The Purpose Driven Church - 9Marks: "Yet as much as we want to see Warren's work enjoy continued success, we cannot help but be lovingly candid about our concerns. While his passion for biblical fidelity and evangelical commitment are obvious and infectious, we fear that his interpretive methods lead to applications that do not always represent the intention of the text he's using to support his model. While his evangelistic zeal is exemplary, his evangelistic methods tend to make genuine repentance unlikely and can have the effect of rounding off the naturally sharp edges of the Gospel. Sharing his desire for numerical growth, we are reticent to use numbers as a barometer of God's blessing. Realizing the relative safety of rooting his model in the biblical purposes of the church, the tendency of purpose to replace the primacy of the Gospel has implications for the life of the church that we are confident Warren would not intend. " I found this review of Rick Warren's book of church growth and found it quite insightful. Like others (maybe only a few it seems), I find myself concerned with the uncritical acceptance of this church growth model. I think that Rick is totally and sincerely commited to the methodology as a biblical one and implements it consistently. There is no doubt that it is behind much of the growth that he has seen, but I find myself somewhat troubled by the faddish nature of the churches adopting it around the world. When we adopt "church growth" as the goal we often fall into the law of unintended consequences that take a toll on our biblical integrity. This article is one of the more reasoned and respectful critiques I've found. Quite helpful in clarifying my thoughts.

Monday, May 23, 2005

Pocket Quicken for Palm - A Favorite Program

I find that I use this little Palm program much more than I thought I would. After 3 years I can't imagine not having it on my PDA and now it has been improved -- the Desktop is not required for significant functionality. If you use Quicken, this upgrade is going to worth it. Pocket Quicken for Palm OS

Friday, May 20, 2005

Star Wars: Episode III -- It works!

Finally saw the movie! Yes! It works just great ... answers the questions, cleans up the plot and explains how Anakin becomes an evil Sith Lord with a bit of a twist. Easily one of the best of the six films (Empire Strikes Back being the other). Great scenes, special effects, a sense of story that means something ... though the cheesy dialogue between Padme and Anakin remain. Worth seeing more than once! Star Wars: Episode III Episode III

Friday, May 13, 2005

The Amazing Race

I admit it! I've gotten hooked on the Amazing Race - easily the best "reality" show on television. I avoided it for a long time until my wife kept telling me about how much she enjoyed it and entertaining the different couples and situations could be. Add in a bit of luck, mix in skill, and then some quirky personalities, along with great locations and it is a great hit. I found this site when trying to figure out how much the "also-rans" got. I still don't know, but this is a great site for explaining most of the rules. The Amazing Race: Information From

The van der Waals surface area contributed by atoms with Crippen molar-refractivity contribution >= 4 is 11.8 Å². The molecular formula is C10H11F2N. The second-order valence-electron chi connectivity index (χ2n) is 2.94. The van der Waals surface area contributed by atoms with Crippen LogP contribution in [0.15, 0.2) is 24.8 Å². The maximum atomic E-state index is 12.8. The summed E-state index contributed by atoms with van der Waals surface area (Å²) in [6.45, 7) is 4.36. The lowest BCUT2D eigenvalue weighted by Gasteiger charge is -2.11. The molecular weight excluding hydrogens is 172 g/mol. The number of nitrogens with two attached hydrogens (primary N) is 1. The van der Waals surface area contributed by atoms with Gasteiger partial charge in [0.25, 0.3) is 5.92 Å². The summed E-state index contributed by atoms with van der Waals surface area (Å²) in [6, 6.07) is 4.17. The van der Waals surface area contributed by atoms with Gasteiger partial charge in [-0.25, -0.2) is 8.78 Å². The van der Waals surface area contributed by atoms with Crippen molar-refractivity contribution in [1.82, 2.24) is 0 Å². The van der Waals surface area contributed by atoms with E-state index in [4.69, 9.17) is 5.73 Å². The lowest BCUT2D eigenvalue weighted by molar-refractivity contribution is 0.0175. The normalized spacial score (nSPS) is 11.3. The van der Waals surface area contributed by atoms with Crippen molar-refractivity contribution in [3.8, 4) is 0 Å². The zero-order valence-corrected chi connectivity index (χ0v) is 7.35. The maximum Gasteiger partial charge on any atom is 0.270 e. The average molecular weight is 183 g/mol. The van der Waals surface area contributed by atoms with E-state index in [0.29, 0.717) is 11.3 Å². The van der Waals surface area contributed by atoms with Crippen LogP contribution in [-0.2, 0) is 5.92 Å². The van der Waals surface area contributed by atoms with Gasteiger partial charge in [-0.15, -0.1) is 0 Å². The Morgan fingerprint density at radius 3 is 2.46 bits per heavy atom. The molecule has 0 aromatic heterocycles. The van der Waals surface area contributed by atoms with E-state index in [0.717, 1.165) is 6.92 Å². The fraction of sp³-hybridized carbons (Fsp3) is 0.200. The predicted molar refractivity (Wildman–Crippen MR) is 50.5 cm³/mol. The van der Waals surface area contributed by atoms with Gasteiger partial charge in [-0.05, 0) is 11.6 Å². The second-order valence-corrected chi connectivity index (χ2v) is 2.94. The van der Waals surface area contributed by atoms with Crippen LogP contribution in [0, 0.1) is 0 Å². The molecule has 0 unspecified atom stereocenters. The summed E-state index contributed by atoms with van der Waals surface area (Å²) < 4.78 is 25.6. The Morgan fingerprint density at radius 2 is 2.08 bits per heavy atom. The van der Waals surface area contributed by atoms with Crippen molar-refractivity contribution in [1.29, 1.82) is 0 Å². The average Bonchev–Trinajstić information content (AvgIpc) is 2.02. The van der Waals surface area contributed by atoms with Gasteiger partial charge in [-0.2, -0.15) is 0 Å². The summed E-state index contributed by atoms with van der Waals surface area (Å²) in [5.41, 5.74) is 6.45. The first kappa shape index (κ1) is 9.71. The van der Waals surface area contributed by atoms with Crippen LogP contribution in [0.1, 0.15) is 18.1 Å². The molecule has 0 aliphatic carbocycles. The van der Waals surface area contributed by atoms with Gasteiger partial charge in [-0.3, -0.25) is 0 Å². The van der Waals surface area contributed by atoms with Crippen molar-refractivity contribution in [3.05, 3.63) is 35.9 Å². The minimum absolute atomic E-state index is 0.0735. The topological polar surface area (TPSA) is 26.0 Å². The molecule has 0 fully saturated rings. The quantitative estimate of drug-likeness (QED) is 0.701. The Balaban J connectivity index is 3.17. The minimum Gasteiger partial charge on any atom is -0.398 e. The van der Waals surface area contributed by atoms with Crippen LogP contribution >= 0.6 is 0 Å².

Tuesday, May 10, 2005

Logos Bible Software

Logos Bible Software is phenomenal! With the release of Personal Book Builder it is even better. It is now possible to take sermons, Bible Studies, church manuals, etc. and produce them in Logos format. This allows for linking your work with any other book in the program. I can see some very productive uses. For example, I have sermons that I wrote/preached years ago and may forget that I've actually dealt with a topic in them. With Logos I should be able to search for those uses and be able to more effectively communicate to my audience. Logos Bible Software Logos Personal Book Builder

Monday, May 09, 2005

A Helpful Source for Movie Information

I'm always looking for good information about movies ... not so much what the critics think, but what kinds of elements I might encounter in viewing. is very helpful internet site in making those decisions. Using a helpful grid the reviewers catalogue everything from sex & nudity to the type of music used. Not a Christian site perse (at least that I can determine), but it is helpful to Christians as they try to make wise decisions about entertainment. Free access if you are willing to deal with advertising. A nominal subscription eliminates the ads. SCREEN IT! ENTERTAINMENT REVIEWS FOR PARENTS

Sunday, May 08, 2005

A Great Place for Researching Books

I love books and spend way too much on them. I'm always looking for better ways to research books. I love finding the best prices on books too. The clerk at the local used bookstore told me about this site for comparing book prices on the web -- including new and used sites. A very helpful place with tons of links to information and prices on just about any book published., for Books: Compare Book Prices at Bublos and Buy Books Cheaper

Saturday, May 07, 2005

Great Search Site

I love Amazon's A9 search tool. Powered by Google, they have really figured out a way display the results in a far more helpful manner. And it is very customizable with single click buttons to display information the way you want it. Home Page

Friday, May 06, 2005


We just returned from two weeks in Hawaii. Great condo right on the beach in Maui. Very hard to return home to Sammamish where is is 25 degrees cooler and overcast! Yet it is always good to be home.

A New Attempt

Just decided to get back into blogging. Maybe I'll be more diligent. I have no intentions other than just laying out my thoughts as I move through the e-world. Maybe add some thoughts from a biblical worldview.